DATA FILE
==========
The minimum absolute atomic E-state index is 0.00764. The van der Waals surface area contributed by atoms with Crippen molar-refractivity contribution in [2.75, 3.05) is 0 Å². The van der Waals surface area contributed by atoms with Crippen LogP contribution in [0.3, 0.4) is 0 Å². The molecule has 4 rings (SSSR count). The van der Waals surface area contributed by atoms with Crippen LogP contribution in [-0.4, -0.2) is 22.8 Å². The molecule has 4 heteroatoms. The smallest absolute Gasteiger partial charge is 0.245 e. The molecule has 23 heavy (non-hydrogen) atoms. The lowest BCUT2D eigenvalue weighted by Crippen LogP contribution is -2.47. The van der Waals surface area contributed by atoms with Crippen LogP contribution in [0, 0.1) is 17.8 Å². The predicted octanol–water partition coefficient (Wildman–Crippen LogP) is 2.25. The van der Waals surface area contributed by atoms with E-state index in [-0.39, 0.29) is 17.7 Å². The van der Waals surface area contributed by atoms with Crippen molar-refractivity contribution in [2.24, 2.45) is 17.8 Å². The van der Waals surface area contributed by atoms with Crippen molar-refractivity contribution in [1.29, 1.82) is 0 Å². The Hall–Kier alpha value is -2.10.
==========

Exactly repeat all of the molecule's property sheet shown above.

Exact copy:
The minimum absolute atomic E-state index is 0.00764. The van der Waals surface area contributed by atoms with Crippen molar-refractivity contribution in [2.75, 3.05) is 0 Å². The van der Waals surface area contributed by atoms with Crippen LogP contribution in [0.3, 0.4) is 0 Å². The molecule has 4 rings (SSSR count). The van der Waals surface area contributed by atoms with Crippen LogP contribution in [-0.4, -0.2) is 22.8 Å². The molecule has 4 heteroatoms. The smallest absolute Gasteiger partial charge is 0.245 e. The molecule has 23 heavy (non-hydrogen) atoms. The lowest BCUT2D eigenvalue weighted by Crippen LogP contribution is -2.47. The van der Waals surface area contributed by atoms with Crippen LogP contribution in [0, 0.1) is 17.8 Å². The predicted octanol–water partition coefficient (Wildman–Crippen LogP) is 2.25. The van der Waals surface area contributed by atoms with E-state index in [-0.39, 0.29) is 17.7 Å². The van der Waals surface area contributed by atoms with Crippen molar-refractivity contribution in [2.24, 2.45) is 17.8 Å². The van der Waals surface area contributed by atoms with Crippen molar-refractivity contribution in [1.29, 1.82) is 0 Å². The Hall–Kier alpha value is -2.10.